Aurèle St-Amant, a longtime employee of the Fédération des coopératives du Nouveau-Québec, stands with his family in front of a co-op store in Nunavik during the early years of the co-operative movement. St. Amant died earlier this month from the new coronavirus. (Photo courtesy of the FCNQ)

Aurèle St-Amant, a pioneer of Nunavik’s co-op movement, dies at 83 from COVID-19

“His days are now over but his influence continues to resonate”

By Nunatsiaq News

Many in Nunavik are mourning the loss of Aurèle St-Amant, who died on April 13 at the age of 83.

St-Amant, a longtime accountant and financial advisor with the Fédération des coopératives du Nouveau-Québec, was the last surviving member of the small group chosen by the co-operative’s founders in Nunavik to build their regional federation in the 1960s.

St-Amant died of COVID-19.

“Aurèle St-Amant will be remembered for his professional skills, his many years of service and his unusual personality; but mostly, Aurèle will be remembered for the deep affection he had for the people he served,” said a release from the FCNQ, known as Ilagiisaq in Inuktitut.

St-Amant managed to remain pragmatic in difficult times, such as when a co-op burned to the ground or when an avalanche devastated Kangiqsualujjuaq in 1999, the FCNQ said.

But the FCNQ said St-Amant would mostly be remembered as “a warm and modest man who had a subtle but playful sense of humour.”

Inuit Child First, Indigenous Services Canada

St-Amant also mentored a number of employees who still work for the FCNQ.

“His days are now over but his influence continues to resonate. We will miss this gentle giant and thank his surviving family for so generously sharing him with all of us,” the FCNQ said.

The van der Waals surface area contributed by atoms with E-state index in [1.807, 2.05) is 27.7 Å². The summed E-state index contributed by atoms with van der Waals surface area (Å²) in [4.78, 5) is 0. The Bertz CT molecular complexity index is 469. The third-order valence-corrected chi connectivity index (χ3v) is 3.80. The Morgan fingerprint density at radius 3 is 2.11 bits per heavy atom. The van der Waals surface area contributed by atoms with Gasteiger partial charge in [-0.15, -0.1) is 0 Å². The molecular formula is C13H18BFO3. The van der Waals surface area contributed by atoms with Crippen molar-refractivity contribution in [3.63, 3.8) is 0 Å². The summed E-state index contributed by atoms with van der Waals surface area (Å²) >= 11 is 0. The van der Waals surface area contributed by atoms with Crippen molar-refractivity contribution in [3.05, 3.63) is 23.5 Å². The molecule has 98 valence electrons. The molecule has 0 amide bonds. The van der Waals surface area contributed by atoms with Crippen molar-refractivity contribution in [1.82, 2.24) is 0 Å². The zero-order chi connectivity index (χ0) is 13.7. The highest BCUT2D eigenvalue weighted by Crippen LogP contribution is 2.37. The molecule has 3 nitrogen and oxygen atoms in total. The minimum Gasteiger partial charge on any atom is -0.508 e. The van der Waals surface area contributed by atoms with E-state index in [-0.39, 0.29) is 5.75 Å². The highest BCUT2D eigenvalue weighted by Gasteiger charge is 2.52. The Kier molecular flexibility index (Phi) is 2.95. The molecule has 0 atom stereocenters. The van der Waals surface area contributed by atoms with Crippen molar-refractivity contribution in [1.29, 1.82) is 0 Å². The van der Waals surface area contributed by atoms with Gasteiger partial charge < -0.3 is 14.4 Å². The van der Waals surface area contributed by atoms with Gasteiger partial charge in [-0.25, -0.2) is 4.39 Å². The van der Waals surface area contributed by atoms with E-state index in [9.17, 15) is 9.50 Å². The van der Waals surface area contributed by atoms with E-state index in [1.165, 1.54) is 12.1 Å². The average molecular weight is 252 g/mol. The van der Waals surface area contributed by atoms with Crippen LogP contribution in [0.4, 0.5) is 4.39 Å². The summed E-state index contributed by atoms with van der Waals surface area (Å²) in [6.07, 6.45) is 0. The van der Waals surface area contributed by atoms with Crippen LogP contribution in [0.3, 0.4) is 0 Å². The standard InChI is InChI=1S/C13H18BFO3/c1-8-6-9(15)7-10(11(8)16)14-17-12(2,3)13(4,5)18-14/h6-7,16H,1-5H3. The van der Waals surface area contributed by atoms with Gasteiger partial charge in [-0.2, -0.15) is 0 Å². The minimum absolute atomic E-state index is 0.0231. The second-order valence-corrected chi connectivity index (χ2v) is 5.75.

His career with the FCNQ started in 1965.

After meeting Father André Steinmann, Peter Murdoch and the local carvers of Puvirnituq, who were forming the co-operative in that community, St-Amant became the acting auditor for the co-ops and trained administrators in how to manage the stores.

In Nunavik, Aurèle St-Amant, who was known for his warm personality and devotion to the co-op movement, was often greeted with “Attatatsiagnai” (Hi, granddad) by local co-op members. (Photo courtesy of the FCNQ)

Two years later, five co-operatives joined together to form a federation that today is the largest non-government employer in Nunavik, with more than 400 full-time and 140 seasonal employees in Nunavik and 160 full-time employees in Montreal.

Vous avez le droit à l'égalité de traitement, Nunavut Human Rights Tribunal

Although his family lived in Lévis, St-Amant spent months in the North, where he prepared financial statements, attended meetings, counted inventories and did whatever the co-ops needed.

“Despite this, Aurèle never made it seem like a personal hardship; he embraced the people and their ways which corresponded so naturally with the co-operative model he believed in,” the FCNQ said.